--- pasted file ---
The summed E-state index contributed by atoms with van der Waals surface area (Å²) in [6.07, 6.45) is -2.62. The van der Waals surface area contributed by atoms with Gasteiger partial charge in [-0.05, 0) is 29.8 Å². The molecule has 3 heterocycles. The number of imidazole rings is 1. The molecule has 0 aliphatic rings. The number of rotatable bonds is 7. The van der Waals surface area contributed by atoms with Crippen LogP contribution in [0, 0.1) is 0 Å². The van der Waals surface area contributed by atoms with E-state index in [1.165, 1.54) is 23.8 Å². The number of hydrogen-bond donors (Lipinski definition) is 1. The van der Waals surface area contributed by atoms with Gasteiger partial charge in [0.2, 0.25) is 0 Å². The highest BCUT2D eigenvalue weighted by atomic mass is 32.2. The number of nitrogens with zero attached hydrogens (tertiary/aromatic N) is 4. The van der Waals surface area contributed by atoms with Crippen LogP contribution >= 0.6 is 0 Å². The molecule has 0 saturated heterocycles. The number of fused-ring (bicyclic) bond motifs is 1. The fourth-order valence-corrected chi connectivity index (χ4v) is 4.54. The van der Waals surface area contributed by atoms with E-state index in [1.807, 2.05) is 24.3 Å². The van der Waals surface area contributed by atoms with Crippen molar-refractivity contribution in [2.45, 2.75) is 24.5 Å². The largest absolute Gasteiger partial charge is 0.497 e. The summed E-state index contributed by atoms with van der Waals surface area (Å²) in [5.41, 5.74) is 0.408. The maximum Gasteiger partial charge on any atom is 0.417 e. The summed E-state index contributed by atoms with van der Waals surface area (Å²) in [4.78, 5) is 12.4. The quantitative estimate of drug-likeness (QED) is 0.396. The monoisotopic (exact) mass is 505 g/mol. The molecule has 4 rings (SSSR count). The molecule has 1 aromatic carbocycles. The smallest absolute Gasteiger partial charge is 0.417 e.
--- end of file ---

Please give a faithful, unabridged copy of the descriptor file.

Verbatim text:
The summed E-state index contributed by atoms with van der Waals surface area (Å²) in [6.07, 6.45) is -2.62. The van der Waals surface area contributed by atoms with Gasteiger partial charge in [-0.05, 0) is 29.8 Å². The molecule has 3 heterocycles. The number of imidazole rings is 1. The molecule has 0 aliphatic rings. The number of rotatable bonds is 7. The van der Waals surface area contributed by atoms with Crippen LogP contribution in [0, 0.1) is 0 Å². The van der Waals surface area contributed by atoms with E-state index in [1.165, 1.54) is 23.8 Å². The number of hydrogen-bond donors (Lipinski definition) is 1. The van der Waals surface area contributed by atoms with Gasteiger partial charge in [0.2, 0.25) is 0 Å². The highest BCUT2D eigenvalue weighted by atomic mass is 32.2. The number of nitrogens with zero attached hydrogens (tertiary/aromatic N) is 4. The van der Waals surface area contributed by atoms with Crippen LogP contribution >= 0.6 is 0 Å². The molecule has 0 saturated heterocycles. The number of fused-ring (bicyclic) bond motifs is 1. The fourth-order valence-corrected chi connectivity index (χ4v) is 4.54. The van der Waals surface area contributed by atoms with E-state index in [1.807, 2.05) is 24.3 Å². The van der Waals surface area contributed by atoms with Crippen molar-refractivity contribution in [2.45, 2.75) is 24.5 Å². The largest absolute Gasteiger partial charge is 0.497 e. The summed E-state index contributed by atoms with van der Waals surface area (Å²) in [5.41, 5.74) is 0.408. The maximum Gasteiger partial charge on any atom is 0.417 e. The summed E-state index contributed by atoms with van der Waals surface area (Å²) in [4.78, 5) is 12.4. The quantitative estimate of drug-likeness (QED) is 0.396. The monoisotopic (exact) mass is 505 g/mol. The molecule has 4 rings (SSSR count). The molecule has 1 aromatic carbocycles. The smallest absolute Gasteiger partial charge is 0.417 e.